Three people you may have heard of—writer John Gruber, developer Brent Simmons, and designer Dave Wiskus—have joined forces to create Q Branch, an app development company whose first product is a $5 iPhone app called Vesper. The app, released Thursday, aims to help “collect your thoughts.”
Yes, it’s Yet Another iPhone Notes App. But it’s one that’s meticulously and tastefully designed—not surprising, coming from the principals of Q Branch. I’ve spent the past few weeks beta-testing the app, and in advance of the release I also talked to Gruber, Simmons, and Wiskus (all of whom have written for Macworld in the past) about what went into building it.
A notebook in your iPhone
There’s no shortage of notebook and reminder apps on iOS. I’ve used many of them, including Apple’s own Notes, Evernote, and a vast collection of text editors. And yet none of them has stuck for any length of time. The Q Branch group has had the same experience.
“I’d been waiting for [a note-taking app] I liked and wanted to use,” Simmons said. “That one just hadn’t appeared. There are good ones, for sure—but none that fit how I think and none that feel the way Vesper feels.”
I certainly can’t guarantee that I’ll stick with Vesper for the long haul, but I’ve been using it quite a lot for the past few weeks. The app’s core is a simple list of notes. Each note has a title, displayed in bold, with the first couple of lines displayed below it. Tap and hold to “pick up” a note and re-order the list in any way you like.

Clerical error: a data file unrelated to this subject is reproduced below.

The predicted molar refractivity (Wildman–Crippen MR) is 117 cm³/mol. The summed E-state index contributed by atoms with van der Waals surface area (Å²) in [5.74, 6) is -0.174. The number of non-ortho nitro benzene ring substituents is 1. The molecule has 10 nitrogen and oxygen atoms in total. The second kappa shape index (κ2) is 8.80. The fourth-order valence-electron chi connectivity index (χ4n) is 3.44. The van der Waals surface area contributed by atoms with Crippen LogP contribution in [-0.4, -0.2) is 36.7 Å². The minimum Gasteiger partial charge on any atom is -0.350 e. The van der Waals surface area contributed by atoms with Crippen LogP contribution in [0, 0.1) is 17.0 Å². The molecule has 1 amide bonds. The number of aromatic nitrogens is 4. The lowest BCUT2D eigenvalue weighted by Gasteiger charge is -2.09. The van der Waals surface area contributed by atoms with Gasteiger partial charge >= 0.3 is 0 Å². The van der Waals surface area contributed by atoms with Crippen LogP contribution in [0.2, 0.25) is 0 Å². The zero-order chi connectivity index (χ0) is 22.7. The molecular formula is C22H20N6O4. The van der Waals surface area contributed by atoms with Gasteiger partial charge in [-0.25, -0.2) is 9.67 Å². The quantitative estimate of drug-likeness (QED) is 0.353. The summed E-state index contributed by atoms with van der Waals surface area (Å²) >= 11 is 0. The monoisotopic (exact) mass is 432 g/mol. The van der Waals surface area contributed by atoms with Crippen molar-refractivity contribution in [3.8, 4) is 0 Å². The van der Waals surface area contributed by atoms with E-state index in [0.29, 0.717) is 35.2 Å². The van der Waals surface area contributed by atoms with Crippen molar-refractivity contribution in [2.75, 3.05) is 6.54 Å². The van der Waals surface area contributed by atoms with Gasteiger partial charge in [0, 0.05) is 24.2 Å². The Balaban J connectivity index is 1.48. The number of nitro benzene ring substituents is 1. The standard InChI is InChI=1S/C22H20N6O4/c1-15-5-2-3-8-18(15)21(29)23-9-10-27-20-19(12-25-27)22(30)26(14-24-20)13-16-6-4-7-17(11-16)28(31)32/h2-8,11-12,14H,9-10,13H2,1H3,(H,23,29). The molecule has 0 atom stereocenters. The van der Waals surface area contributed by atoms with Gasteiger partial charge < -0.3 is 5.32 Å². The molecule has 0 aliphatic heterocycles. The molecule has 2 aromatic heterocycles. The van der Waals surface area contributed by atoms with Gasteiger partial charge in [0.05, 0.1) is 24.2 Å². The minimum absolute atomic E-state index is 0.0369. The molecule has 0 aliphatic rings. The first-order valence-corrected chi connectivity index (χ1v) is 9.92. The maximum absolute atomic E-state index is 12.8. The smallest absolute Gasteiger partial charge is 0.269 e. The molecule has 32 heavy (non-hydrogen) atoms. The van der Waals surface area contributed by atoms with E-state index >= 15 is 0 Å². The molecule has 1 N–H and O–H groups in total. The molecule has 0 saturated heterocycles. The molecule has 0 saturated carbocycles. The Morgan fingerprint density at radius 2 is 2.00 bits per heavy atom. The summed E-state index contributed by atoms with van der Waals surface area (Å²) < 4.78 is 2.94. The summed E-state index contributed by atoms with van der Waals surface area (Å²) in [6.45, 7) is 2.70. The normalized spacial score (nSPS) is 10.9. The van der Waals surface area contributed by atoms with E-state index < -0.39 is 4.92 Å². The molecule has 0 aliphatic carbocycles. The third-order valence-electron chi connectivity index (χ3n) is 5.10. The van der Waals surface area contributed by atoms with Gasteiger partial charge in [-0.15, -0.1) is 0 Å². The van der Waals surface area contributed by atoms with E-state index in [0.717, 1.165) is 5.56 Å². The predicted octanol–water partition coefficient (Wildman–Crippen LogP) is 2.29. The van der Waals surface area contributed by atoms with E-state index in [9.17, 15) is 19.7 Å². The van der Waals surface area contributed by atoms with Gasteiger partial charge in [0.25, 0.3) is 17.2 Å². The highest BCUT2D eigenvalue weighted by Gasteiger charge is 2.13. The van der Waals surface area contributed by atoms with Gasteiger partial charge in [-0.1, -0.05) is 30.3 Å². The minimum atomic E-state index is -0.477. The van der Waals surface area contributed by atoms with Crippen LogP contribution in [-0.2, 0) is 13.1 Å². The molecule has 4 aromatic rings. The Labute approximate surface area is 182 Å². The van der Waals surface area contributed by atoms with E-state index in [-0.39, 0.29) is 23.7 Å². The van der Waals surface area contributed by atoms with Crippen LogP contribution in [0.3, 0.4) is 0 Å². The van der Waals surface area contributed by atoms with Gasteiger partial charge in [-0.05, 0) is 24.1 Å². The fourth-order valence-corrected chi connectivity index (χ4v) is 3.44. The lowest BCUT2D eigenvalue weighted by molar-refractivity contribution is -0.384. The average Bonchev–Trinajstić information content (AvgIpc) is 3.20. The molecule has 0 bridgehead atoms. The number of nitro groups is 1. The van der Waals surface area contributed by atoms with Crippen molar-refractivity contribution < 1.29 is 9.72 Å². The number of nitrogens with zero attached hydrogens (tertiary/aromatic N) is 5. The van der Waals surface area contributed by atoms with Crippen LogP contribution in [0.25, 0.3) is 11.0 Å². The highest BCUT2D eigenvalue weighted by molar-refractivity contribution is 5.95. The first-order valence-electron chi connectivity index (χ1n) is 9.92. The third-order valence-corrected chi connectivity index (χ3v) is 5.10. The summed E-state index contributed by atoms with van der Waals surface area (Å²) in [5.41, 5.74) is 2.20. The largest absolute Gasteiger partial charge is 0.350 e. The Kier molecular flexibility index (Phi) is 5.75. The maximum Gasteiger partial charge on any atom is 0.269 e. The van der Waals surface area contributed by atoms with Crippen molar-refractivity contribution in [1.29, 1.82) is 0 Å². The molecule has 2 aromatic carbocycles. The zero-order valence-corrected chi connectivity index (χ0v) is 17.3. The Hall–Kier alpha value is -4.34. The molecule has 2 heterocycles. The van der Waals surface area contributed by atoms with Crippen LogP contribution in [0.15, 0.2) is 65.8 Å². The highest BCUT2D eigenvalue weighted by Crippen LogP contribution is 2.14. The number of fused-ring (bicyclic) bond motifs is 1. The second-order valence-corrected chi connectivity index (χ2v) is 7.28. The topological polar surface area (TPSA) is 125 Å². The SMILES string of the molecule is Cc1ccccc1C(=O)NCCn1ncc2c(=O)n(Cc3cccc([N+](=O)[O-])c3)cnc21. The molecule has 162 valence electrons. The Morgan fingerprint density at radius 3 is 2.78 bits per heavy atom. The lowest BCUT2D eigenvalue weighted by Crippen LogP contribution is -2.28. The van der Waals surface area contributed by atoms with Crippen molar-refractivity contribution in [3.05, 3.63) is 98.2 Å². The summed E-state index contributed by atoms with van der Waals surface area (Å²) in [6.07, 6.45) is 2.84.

Tapping on a note enters the note editor. You can enter in as much text as you’d like, as well as attach a single image, which you can take directly from within Vesper or insert from your Camera Roll. Notes can be mailed, sent via message, or copied to the clipboard—there’s no syncing with other devices or any cloud-based sync services. Notes are organized via tags. Tap on the gray Tag button at the bottom of the note to add a tag, and a pretty orange pop-up will appear as you type, suggesting tags you’ve already entered.
From the list view, you can tap the “hamburger” icon in the top left of the screen or just swipe from the left edge in order to display a filter list, which lets you limit the notes being displayed to those that contain a particular tag. There’s also an Archive list, where you can send old notes with a swipe.
Vesper doesn’t do much, but that’s the point. “We built it for ourselves,” Gruber said. “I think anyone who is like us—anyone who appreciates attention to detail, doing a few things really well instead of many things mediocrely—will love Vesper.”
It’s visually striking. I like the typography (the app’s one and only body font is a custom-tweaked version of Hoefler and Frere-Jones’ Ideal Sans) and the design of the tags and the filter list. It’s simple enough not to get in my way with a lot of fiddly organizational features, but provides me with more structure than something like the Notes app. Tagging notes made a lot of sense—I immediately made Work, Writing, and Recipes tags. I commingled work notes, ideas for my novel, a favorite recipe for buttermilk biscuits, and an idea for my podcast without any trouble. Once I started treating it as the iPhone equivalent of a small paper notebook tucked into a pocket, it all began to fit.